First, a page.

Earlier this week, when Standard and Poor's revised its outlook on U.S. debt from "stable" to "negative," the stock market plummeted. Oddly, Treasuries did not. In fact, they rallied. This might seem strange. Shouldn't Treasury securities -- the very bonds that would be most adversely affected by negative rating action -- have taken a hit? It may seem like bond investors are simply ignoring political risk, but the market is complicated.
They Don't Believe It
The most obvious reason why most bond investors didn't blink after hearing S&P's action is that they don't believe there's any real chance that the U.S. would default. They're absolutely correct. The U.S. will not default, particularly not in the near- to medium-term. Even if the debt ceiling debate carries on for months, Treasury investors will be just fine. Congressional Republicans and Democrats may be involved in a game of fiscal chicken, but they aren't crazy enough to allow the nation to default.
They Don't Believe It -- Yet
Even if the U.S. doesn't default, if S&P goes further and decides to downgrade the nation's debt, it would have real consequences. Some global investors would dump Treasuries, as would some bond funds that only hold AAA-rated securities. A downgrade would be disastrous.
But S&P did not downgrade the debt, the firm simply voiced its concern, effectively scolding Congress. Because the rating agencies have been criticized for being too reactive, instead of proactive, S&P likely saw this as an opportunity to voice its annoyance at U.S. politicians ignoring the deficit. That's easy to do through a little outlook change; a downgrade is not so simple -- it would have very serious consequences. If that begins to look like a realistic possibility, then bond investors will begin to worry.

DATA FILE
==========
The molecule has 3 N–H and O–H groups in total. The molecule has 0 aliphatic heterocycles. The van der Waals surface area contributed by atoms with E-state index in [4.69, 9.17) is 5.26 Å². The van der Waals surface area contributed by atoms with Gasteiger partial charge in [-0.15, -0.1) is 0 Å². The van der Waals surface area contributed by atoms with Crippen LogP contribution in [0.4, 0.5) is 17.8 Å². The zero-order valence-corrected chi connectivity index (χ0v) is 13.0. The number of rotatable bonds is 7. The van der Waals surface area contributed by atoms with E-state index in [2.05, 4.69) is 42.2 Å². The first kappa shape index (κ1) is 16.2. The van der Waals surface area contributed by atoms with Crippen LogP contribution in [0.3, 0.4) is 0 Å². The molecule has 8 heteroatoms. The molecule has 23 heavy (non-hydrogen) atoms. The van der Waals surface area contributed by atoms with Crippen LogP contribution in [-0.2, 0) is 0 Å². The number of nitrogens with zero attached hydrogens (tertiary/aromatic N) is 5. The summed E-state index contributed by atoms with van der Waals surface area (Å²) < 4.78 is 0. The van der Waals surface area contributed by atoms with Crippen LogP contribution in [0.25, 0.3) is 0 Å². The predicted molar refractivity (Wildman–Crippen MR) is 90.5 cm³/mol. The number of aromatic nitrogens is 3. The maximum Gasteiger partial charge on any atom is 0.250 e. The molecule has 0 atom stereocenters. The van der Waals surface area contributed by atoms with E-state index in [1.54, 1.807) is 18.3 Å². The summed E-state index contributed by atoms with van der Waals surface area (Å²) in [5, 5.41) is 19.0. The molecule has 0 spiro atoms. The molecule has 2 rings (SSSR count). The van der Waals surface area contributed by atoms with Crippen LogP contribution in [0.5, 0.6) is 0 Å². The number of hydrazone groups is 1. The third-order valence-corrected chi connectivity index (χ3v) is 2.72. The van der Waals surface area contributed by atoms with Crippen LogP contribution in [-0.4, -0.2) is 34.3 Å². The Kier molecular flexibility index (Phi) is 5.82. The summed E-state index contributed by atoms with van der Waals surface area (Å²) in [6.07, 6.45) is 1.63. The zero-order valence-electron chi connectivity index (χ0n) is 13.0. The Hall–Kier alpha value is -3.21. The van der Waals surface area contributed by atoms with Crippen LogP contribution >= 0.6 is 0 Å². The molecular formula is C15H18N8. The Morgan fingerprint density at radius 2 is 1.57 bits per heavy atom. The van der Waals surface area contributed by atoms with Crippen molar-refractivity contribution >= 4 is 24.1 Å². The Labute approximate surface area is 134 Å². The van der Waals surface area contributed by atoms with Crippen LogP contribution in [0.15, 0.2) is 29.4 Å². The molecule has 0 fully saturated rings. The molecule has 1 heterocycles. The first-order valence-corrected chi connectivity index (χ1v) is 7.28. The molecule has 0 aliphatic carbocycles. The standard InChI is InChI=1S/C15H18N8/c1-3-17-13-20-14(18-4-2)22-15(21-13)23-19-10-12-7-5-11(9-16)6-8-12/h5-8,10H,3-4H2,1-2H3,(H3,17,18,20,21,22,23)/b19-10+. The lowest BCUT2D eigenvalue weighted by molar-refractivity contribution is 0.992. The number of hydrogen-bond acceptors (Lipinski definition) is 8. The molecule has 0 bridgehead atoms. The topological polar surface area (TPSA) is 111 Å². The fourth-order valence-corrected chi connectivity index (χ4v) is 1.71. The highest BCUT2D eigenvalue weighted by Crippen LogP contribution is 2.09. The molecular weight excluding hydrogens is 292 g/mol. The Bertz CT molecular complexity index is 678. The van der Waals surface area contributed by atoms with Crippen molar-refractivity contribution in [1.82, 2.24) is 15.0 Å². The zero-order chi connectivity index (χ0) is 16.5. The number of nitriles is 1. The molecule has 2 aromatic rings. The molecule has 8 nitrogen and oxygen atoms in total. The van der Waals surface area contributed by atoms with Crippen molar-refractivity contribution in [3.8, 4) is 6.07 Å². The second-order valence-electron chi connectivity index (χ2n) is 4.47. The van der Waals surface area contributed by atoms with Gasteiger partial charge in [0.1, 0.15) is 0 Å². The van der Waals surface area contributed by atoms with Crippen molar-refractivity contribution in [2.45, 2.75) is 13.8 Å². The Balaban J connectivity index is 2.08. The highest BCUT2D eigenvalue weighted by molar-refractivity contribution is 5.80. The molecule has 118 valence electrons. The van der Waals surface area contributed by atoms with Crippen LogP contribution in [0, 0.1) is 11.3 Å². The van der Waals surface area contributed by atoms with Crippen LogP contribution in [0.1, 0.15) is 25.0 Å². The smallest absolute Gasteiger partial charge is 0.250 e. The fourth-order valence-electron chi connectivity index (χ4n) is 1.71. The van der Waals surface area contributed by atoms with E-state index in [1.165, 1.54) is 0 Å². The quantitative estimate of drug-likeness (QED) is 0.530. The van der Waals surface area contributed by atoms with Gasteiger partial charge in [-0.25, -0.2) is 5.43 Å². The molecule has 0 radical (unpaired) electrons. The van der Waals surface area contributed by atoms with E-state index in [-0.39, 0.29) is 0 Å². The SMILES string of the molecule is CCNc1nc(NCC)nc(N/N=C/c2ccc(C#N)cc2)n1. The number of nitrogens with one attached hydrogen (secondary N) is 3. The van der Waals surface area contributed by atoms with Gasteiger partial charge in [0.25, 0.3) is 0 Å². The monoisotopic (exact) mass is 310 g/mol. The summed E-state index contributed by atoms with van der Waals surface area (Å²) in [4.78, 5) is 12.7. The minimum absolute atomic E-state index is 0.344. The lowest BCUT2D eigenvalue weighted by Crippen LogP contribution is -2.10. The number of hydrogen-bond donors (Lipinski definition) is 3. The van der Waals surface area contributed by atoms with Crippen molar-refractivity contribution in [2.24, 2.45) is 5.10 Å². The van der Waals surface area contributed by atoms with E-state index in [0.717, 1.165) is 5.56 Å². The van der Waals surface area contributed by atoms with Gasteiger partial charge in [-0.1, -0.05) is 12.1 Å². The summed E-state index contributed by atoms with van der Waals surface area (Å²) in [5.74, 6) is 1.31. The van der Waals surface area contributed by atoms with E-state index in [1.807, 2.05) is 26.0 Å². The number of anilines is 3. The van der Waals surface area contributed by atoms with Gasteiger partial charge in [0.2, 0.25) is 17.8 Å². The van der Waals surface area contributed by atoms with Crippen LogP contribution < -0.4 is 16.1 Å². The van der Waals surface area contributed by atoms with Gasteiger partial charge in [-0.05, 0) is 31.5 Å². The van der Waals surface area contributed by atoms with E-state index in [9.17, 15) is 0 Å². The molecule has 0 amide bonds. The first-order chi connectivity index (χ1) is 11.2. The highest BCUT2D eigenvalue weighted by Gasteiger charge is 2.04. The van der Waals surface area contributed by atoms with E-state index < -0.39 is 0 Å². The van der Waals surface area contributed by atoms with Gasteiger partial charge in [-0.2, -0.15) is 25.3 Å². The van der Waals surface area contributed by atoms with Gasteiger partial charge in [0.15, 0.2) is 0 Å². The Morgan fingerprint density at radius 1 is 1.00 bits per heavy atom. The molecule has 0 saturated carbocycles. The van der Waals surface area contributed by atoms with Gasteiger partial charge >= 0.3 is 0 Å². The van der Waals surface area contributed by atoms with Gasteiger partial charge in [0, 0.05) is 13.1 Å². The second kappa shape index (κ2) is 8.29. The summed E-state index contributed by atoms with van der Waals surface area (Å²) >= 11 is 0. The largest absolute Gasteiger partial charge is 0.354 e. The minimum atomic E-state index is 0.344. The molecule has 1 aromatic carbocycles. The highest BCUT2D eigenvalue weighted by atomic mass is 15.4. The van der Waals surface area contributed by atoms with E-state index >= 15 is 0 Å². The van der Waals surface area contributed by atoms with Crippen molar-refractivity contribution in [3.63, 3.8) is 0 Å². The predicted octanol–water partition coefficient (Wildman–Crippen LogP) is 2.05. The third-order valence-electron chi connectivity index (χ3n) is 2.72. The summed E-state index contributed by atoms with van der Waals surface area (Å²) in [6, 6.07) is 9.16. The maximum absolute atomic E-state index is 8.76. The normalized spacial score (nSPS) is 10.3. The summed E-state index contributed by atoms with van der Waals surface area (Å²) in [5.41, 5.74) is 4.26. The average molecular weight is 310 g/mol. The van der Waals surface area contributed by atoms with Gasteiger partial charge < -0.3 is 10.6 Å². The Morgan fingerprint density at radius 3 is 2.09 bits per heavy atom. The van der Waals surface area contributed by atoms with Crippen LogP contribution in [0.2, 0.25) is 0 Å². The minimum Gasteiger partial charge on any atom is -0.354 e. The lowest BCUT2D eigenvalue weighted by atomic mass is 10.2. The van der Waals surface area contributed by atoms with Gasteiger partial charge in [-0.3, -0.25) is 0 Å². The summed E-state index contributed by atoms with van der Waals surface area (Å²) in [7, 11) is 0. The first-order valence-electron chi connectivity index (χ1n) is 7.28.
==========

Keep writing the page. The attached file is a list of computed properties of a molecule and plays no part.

They Find the S&P's Negative Outlook Positive
In fact, bond investors might have found S&P's action refreshing. Ultimately, bond investors just want to make sure they continue to be paid. S&P's action puts grater pressure on U.S. politicians to stop the shenanigans and develop a long-term deficit reduction plan. Any action that encourages policymakers to get the nation's fiscal house in order should be cheered on by bondholders.
Then Why Did Stocks Fall?
What's good for bond investors isn't always good for equity investors, however. While cuts in government spending and higher taxes might better ensure timely payments of U.S. debt, it's also a recipe for slower U.S. growth. Whether you believe government spending effectively stimulates the economy or not, surely someone is getting this money using it. And if corporations or individuals are forced to pay more money to Uncle Sam to close deficits, then they'll have less left over to invest or spend to promote growth.
Moreover, the threat of a U.S. debt downgrade is a blemish for the nation that overseas investors might interpret with caution. They likely don't perform as rigorous analysis of U.S. fiscal policy as domestic investors, so foreign investors will be more reliant on the rating agencies' grades. S&P's action could serve as a confirmation of the decline of U.S. business, which would impact global demand of U.S. equities.
Political risk matters to all investors, but different types of investors can sometimes have different reactions to a new development. In the case of the S&P outlook change, no new information was revealed about the U.S.'s fiscal health. As a result, bondholders saw no reason to panic. But the government response to S&P's wrist-slap could result in slower growth and less foreign interest in U.S. stocks.
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